Gas companies are very competitive, with some even offering cash-back incentives to use their service. Cable and phone companies often bundle services for a discount.

Compare:

  • Installation charges
  • Services provided
  • Fees
  • Length of introductory rates

What seems like a bargain to begin with can quickly shoot up once the initial rate expires.

How Much is the Average Electricity Bill?

Your electricity bill will likely be the largest portion of your total utility bill. For a typical one-bedroom apartment with no A/C or heater usage, your electricity bill will likely be around $84.

Two major contributing factors of cost include:

1. The Size of Your Apartment: The bigger the home the more space you’ll have to heat or cool if those appliances are electric. Consider both your floor space and the height of your ceiling.

2. The Number of Roommates: Prepare for your electricity bill to be significantly higher if you live with roommates.

How to Save Money on Your Electricity Bill

The best way to save money on your electricity bill is to target habits and appliances that drive costs up.

Here are some of the biggest electricity drainers and how to reduce their use.

  • A/C &/or Space Heater: These two appliances combine for over 32% of residential electricity usage. Though you don’t have to toss these appliances to the curb, simply reduce your use of them for big savings.
  • Water Heater: Water heating makes up 14% of residential electricity usage. Most water heaters are set to 140℉, but only need to be set at 120℉.
  • Lighting: Lighting makes up over 10% of electricity usage in the average American household. Invest in energy-efficient LED light bulbs and remember to turn down the lights.
  • Electricity Provider: Have you done a cost analysis of electricity costs by provider? If not, get on it — you could be overspending. Switching providers takes less than 5 minutes, which can save you up to 40% a month.

What Does It Cost To Get Online, Watch Cable TV Or Make A Phone Call?

Your phone service, internet connection, cable TV service, garbage collection and recycling pick-ups are all utilities too. When estimating how much you’ll spend on utilities each month, you need to also consider these additional costs.

Consider cable or pay TV. Leichtman Research Group reported in October 2018 that about 78% of U.S. households with a TV subscribe to some form of pay TV service. Leichtman also reported that subscribers spent an average of about $107 a month on pay TV services. That’s a slight jump of 1% from a year earlier.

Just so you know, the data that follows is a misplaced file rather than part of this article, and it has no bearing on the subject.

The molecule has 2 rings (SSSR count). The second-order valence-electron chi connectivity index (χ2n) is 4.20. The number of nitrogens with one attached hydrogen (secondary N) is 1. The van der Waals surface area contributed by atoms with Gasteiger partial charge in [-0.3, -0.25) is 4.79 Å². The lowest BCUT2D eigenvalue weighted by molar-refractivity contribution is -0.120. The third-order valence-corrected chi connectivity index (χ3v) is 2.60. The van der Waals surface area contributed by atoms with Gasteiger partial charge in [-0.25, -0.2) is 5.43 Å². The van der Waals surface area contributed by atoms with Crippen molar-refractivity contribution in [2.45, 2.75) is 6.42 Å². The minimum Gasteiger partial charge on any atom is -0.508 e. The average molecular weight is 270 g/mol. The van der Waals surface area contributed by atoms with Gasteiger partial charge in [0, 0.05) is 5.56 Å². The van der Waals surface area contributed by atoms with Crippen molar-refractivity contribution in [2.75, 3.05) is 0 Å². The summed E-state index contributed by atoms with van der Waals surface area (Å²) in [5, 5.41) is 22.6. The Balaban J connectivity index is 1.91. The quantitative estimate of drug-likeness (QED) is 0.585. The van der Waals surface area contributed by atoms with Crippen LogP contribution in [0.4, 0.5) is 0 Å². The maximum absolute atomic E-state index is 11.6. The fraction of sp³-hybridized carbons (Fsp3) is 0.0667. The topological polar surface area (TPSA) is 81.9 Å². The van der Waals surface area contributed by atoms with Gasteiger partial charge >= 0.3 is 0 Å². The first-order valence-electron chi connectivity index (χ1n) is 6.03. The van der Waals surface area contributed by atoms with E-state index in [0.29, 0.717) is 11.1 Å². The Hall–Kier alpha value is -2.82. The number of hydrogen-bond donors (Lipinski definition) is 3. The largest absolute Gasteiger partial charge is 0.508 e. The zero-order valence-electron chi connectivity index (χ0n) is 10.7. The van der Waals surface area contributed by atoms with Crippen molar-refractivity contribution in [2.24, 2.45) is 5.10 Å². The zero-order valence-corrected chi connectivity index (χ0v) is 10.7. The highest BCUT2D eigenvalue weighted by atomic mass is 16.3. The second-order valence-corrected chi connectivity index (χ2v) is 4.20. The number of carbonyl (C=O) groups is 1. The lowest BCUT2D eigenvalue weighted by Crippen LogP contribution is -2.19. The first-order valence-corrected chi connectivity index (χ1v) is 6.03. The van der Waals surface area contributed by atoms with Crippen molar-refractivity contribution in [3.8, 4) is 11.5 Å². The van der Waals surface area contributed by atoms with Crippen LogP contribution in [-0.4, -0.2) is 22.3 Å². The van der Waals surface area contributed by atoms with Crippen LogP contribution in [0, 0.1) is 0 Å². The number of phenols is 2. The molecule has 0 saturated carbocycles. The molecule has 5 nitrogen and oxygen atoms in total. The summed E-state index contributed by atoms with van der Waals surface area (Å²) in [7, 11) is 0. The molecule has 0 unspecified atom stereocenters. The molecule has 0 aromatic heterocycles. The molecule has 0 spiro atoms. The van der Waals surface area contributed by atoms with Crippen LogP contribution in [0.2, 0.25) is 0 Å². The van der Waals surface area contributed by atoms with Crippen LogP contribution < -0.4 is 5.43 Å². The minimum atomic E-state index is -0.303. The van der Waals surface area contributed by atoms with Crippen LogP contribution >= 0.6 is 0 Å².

How much are households paying for internet service? In 2018, personal finance site CreditDonkey said the average internet bill in the United States was $66.17 a month.

Total Cost Of Utilities By State

When you add up all the utilities that serve your home (everything from water to electricity, cable and internet), how much can you expect to pay each month?

In 2018, studied every state and determined how much consumers in each paid every month on average for utilities.

Here’s a look at the results:

Alabama: $411.78

Alaska: $527.96

Arizona: $441.41

Arkansas: $388.28

California: $437.85

Colorado: $404.25

Connecticut: $496.07

Delaware: $421.99

Florida: $448.99

Georgia: $455.34

Hawaii: $730.86

Idaho: $343.71

Illinois: $403.63

Indiana: $411.36

Iowa: $436.46

Kansas: $422.06

Kentucky: $413.85

Louisiana: $380.79

Maine: $464.45

Maryland: $429.61

Massachusetts: $469.13

Michigan: $410.72

Minnesota: $404.50

Mississippi: $391.46

Missouri: $436.49

Montana: $359.03

Nebraska: $399.45

Nevada: $376.93

New Hampshire: $477.02

New Jersey: $432.72

New Mexico: $392.12

New York: $477.31

North Carolina: $417.91

North Dakota: $411.95

Ohio: $447.30

Oklahoma: $431.90

Oregon: $381.30

Pennsylvania: $430.80

Rhode Island: $521.98

South Carolina: $473.78

South Dakota: $382.57

Tennessee: $402.35

Texas: $409.78

Utah: $350.17

Vermont: $468.30

Virginia: $430.41

Washington: $369.18

West Virginia: $393.39

Wisconsin: $390.65

Wyoming: $392.91

Tips for Saving Money on Your Electricity Bill

If you’re looking to save money on your electricit

If you’re looking to save money on your electricity bill, it’s important to reduce your consumption. Specifically, one of the highest energy consumers in your home is the air conditioner, so it’s essential to learn how to optimize its performance. First, change the HVAC filters regularly and adjust the temperature. If you live in cooler places, you might not even need to use the air at all. Otherwise, if you live in the South or other warm areas, make it a habit to leave the thermostat at a higher temperature than what you would typically set it at during the winter months. Just a few degrees will make a big difference at the end of the month.

Another way to reduce your consumption is to swap out regular light bulbs with LEDs. Although they’re pricier upfront, LED bulbs last longer and consume less electricity. Similarly, consider incorporating smart power strips for appliances that enter standby when not in use, yet still consume electricity. These devices account for a significant portion of your energy consumption, which you can easily reduce. Alternatively, you could also unplug them when not in use.